Manufacturers Association, described the movement's defining
moment: the visit by PRC central government leader Madame Wu
Yi to Southern China in November 2007. He explained that
Madame Wu's visit to nine toy manufacturing plants had a
"real impact" on the owners, managers, and employees in
conveying the seriousness of the issue. The combined result
of industry's response is that in May 2008, brands are
demanding increased accountability, manufacturers are testing
more product more often, and the PRC government is enforcing
export quality control at an unprecedented level. In short,
"U.S. toy imports 'Made in China' are safer now than last
year", confirmed Ian Anderson, a toy safety consultant with
SGS and ICTI.

HONG KONG 00000834 002 OF 004

4. (SBU) Action from within the supply chain is not the only
contributing factor, however. As noted in reftels from
Guangzhou and Beijing, key developments in mainland China,
including the labor law, environmental regulation
enforcement, and appreciation of the renminbi (a predicted 12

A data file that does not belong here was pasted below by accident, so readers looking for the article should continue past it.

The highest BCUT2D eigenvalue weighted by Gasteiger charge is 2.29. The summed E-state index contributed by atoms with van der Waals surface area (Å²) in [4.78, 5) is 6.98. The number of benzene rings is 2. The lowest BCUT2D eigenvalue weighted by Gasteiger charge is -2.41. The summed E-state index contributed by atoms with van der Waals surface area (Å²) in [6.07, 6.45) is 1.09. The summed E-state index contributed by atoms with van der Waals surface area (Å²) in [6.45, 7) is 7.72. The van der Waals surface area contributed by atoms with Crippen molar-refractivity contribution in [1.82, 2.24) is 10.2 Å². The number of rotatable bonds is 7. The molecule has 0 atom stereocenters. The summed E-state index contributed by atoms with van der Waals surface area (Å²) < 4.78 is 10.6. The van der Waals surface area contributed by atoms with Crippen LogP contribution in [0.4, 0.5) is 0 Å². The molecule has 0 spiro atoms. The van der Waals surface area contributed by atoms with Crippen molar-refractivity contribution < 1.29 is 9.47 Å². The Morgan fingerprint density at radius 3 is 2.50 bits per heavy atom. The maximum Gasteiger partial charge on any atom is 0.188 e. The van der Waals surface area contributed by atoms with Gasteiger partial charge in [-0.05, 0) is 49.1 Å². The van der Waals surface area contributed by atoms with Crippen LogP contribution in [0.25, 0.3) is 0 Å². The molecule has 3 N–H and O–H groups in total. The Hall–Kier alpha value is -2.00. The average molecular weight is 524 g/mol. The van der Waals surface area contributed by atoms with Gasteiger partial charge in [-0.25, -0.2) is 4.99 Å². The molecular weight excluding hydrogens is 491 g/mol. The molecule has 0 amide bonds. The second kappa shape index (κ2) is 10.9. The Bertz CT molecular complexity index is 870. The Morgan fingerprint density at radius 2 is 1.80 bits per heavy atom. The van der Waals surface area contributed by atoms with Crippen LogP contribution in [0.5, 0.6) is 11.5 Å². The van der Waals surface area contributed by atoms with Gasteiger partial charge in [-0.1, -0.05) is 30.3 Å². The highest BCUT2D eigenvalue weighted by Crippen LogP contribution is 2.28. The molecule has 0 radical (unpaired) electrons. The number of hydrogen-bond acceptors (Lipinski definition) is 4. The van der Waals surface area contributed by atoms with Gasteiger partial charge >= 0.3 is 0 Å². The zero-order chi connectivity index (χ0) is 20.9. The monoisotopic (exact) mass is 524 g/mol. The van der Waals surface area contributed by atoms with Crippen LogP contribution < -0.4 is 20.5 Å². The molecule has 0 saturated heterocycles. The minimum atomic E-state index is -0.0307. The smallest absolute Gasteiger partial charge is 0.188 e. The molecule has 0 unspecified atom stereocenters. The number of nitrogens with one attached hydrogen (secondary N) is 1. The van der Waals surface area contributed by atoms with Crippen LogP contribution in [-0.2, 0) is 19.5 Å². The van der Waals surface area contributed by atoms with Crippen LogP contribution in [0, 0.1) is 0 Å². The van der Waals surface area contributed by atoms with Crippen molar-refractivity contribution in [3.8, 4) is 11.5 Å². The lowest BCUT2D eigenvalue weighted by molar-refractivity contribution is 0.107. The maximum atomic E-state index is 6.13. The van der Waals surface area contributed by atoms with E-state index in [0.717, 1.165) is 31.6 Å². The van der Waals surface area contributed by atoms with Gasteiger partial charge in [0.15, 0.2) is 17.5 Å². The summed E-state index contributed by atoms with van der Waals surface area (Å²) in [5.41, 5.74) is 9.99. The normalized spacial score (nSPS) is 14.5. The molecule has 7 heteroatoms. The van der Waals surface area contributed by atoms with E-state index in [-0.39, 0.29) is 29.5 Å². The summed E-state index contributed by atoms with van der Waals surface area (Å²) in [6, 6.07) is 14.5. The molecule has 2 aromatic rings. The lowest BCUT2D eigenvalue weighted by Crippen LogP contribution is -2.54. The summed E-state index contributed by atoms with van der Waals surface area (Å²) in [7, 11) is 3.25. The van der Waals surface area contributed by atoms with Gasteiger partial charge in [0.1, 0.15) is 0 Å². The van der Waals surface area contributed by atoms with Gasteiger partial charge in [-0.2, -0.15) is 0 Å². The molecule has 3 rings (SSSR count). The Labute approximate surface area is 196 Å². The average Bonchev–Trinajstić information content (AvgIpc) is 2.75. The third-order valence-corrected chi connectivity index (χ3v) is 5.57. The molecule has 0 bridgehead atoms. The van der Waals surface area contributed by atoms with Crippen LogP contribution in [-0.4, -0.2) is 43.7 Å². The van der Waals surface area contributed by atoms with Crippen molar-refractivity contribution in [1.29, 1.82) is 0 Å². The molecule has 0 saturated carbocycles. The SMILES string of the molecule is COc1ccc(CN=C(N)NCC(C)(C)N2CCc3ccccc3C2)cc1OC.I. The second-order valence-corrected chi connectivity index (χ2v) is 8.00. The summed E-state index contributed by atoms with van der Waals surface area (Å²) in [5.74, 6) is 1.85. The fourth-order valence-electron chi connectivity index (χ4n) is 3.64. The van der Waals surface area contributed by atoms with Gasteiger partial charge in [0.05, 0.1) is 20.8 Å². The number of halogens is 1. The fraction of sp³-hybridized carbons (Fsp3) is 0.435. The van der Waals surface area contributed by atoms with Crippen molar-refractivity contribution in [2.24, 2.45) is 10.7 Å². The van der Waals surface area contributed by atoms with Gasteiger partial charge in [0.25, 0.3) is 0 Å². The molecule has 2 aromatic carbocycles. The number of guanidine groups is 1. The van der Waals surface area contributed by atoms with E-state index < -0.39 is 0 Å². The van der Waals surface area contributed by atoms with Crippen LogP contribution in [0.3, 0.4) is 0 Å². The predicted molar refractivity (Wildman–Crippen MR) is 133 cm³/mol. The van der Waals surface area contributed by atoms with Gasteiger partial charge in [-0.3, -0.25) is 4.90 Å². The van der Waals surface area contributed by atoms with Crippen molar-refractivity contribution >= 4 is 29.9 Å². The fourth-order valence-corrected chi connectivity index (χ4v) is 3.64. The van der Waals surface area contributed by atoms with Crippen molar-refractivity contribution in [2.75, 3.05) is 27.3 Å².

percent for this year), are leaving a wake of closed
manufacturing companies. Hong Kong toy company owners noted
the departure of many Korean business owners "in the dark of
night" as the labor law took effect, to avoid back payments
of overtime, and the move of numerous Taiwan-owned companies
to cheaper environments in Southeast Asia. Rising prices for
raw materials, fuel and food are tightening profit margins
even further. As in most mainland China industries, company
owners provide housing and food in addition to wages, and
many companies are still operating their own diesel
generators three days per week, as electricity supplies have
not recovered since last winter's infrastructure-destroying
storms. (Note: Hong Kong toy manufacturers expect to add ten
percent to their manufacturing cost as they renegotiate
contracts in May, on top of ten to fifteen percent for 2008